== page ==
The International Monetary Fund (IMF) has warned that the European Central Bank (ECB) and other policymakers in Europe should maintain current elevated interest rates until they are certain that inflation is under control. In its twice-yearly regional economic outlook for Europe, the IMF emphasized the importance of avoiding a premature celebration as inflation declines from its peak. The IMF highlighted that underestimating inflation’s persistence could result in another round of painful rate hikes, potentially hampering economic growth.
The IMF acknowledged that central banks, including the ECB and the Bank of England, have reached the peak of their interest rate cycles and some have already begun reducing policy rates. However, the IMF stressed that a prolonged restrictive stance is still necessary to ensure inflation returns to target levels. The organization noted that historically, it takes an average of three years to lower inflation, with some anti-inflation campaigns lasting even longer. Failing to complete the job of controlling inflation could result in a loss of up to one percentage point of annual economic output.
Alfred Kammer, director of the IMF’s Europe department, cautioned against premature celebration during a press briefing. Kammer stated that it is less costly to be too tight with interest-rate policy than too loose. He commended the ECB, which halted its rate increases in October 2023 after over a year of consecutive increases, indicating that the ECB is currently in a good position.
The IMF highlighted that inflation in the eurozone peaked at 10.6% in October 2022 but has since fallen steadily to 2.9% in October. The European Central Bank raised its benchmark deposit rate by 4.5 percentage points between July 2022 and September 2023, from minus 0.5% to 4%. Higher interest rates are typically employed by central banks to control inflation, as they increase borrowing costs for consumer purchases and business investments, reducing demand for goods and alleviating price pressures. However, higher rates can also negatively impact economic growth, presenting a challenging balancing act for central banks like the ECB.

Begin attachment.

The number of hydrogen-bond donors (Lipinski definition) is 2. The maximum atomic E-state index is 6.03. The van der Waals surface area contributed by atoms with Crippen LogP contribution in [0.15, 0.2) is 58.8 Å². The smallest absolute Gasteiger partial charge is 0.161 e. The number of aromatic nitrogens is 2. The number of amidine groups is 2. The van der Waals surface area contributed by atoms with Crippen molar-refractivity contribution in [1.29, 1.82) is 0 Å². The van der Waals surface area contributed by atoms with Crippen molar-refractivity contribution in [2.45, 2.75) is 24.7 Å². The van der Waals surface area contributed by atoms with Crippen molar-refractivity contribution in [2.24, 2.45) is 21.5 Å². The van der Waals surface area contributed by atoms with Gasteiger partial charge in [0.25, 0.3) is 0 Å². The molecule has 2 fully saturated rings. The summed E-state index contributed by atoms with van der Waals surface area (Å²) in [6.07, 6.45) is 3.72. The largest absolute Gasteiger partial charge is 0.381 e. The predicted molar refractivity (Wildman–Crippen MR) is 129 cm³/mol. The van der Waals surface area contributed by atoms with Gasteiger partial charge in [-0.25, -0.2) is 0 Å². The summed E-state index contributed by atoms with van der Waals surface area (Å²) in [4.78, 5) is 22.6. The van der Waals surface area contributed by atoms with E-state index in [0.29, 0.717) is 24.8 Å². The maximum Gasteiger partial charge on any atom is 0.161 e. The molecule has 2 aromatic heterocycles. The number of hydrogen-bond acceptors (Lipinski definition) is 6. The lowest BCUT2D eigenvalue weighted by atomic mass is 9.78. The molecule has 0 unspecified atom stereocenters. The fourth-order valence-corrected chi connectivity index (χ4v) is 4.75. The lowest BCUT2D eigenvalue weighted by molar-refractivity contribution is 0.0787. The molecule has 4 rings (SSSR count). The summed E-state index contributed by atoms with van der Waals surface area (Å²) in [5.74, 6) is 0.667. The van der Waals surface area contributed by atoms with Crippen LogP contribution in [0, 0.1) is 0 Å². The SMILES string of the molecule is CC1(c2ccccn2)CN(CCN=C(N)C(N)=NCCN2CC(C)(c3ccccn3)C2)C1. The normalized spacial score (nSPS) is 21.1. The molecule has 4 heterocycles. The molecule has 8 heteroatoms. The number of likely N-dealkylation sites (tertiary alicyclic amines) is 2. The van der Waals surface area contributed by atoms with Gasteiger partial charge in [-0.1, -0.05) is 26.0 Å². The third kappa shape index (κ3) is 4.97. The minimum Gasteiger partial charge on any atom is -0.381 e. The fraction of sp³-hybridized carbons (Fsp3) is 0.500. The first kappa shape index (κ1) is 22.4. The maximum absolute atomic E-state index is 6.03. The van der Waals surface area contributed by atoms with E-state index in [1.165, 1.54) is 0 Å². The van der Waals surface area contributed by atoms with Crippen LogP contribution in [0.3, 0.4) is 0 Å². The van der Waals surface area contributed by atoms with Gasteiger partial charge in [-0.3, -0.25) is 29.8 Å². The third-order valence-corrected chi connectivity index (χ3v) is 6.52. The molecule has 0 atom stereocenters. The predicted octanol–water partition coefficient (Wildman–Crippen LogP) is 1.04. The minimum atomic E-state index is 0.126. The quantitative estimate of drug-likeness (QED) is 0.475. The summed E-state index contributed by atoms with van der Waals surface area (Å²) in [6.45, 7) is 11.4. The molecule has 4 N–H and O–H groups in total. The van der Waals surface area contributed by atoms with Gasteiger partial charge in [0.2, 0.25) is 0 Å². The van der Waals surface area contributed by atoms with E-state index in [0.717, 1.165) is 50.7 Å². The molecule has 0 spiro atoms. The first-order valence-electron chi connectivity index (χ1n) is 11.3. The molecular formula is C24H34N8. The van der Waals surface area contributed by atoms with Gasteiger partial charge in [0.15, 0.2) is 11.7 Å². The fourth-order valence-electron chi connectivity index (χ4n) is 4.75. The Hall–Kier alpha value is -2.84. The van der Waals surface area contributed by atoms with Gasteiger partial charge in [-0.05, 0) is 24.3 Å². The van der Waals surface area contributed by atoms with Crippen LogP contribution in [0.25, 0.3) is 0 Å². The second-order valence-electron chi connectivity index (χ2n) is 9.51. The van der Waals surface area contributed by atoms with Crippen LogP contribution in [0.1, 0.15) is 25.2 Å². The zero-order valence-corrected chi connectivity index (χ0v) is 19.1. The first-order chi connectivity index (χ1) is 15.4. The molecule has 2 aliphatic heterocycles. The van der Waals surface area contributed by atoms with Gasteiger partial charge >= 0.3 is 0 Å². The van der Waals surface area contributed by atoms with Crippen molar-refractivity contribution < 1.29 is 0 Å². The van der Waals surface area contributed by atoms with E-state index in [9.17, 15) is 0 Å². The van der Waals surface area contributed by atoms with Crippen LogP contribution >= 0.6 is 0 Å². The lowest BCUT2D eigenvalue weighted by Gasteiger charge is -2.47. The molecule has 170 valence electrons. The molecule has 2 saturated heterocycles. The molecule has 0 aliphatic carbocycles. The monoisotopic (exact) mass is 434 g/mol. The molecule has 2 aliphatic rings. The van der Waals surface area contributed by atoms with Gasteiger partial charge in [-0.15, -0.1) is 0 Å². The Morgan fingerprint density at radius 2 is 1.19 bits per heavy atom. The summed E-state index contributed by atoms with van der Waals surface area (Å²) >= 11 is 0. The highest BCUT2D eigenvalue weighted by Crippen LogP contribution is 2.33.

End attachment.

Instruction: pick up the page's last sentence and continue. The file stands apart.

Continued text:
In contrast to the ECB, the Bank of England maintained its benchmark rate at 5.25% during its recent policy meeting last week.
Although the IMF expressed confidence in a “soft landing” for Europe following the impact of rate hikes, it cautioned that growth forecasts remain uncertain and could turn out better or worse than expected. The IMF projected a growth rate of 1.3% for the region, including the UK and Switzerland, this year, with a slight improvement to 1.5% next year. For the eurozone, the forecast is for 0.7% growth this year and 1.2% next year. The IMF noted that if inflation declines more rapidly than anticipated, it could boost consumer income, spending, and overall growth. However, the ongoing conflict between Russia and Ukraine, along with potential increased sanctions and trade disruptions, could lead to weaker growth.
Regarding recent geopolitical events, the IMF clarified that the monthlong war between Israel and Hamas in Gaza has temporarily driven up oil prices but has not yet had a significant impact on the European economy.
Overall, the IMF’s regional economic outlook for Europe emphasizes the need for caution and continued vigilance in managing inflation and interest rates to ensure long-term economic stability while avoiding any potential setbacks to growth.
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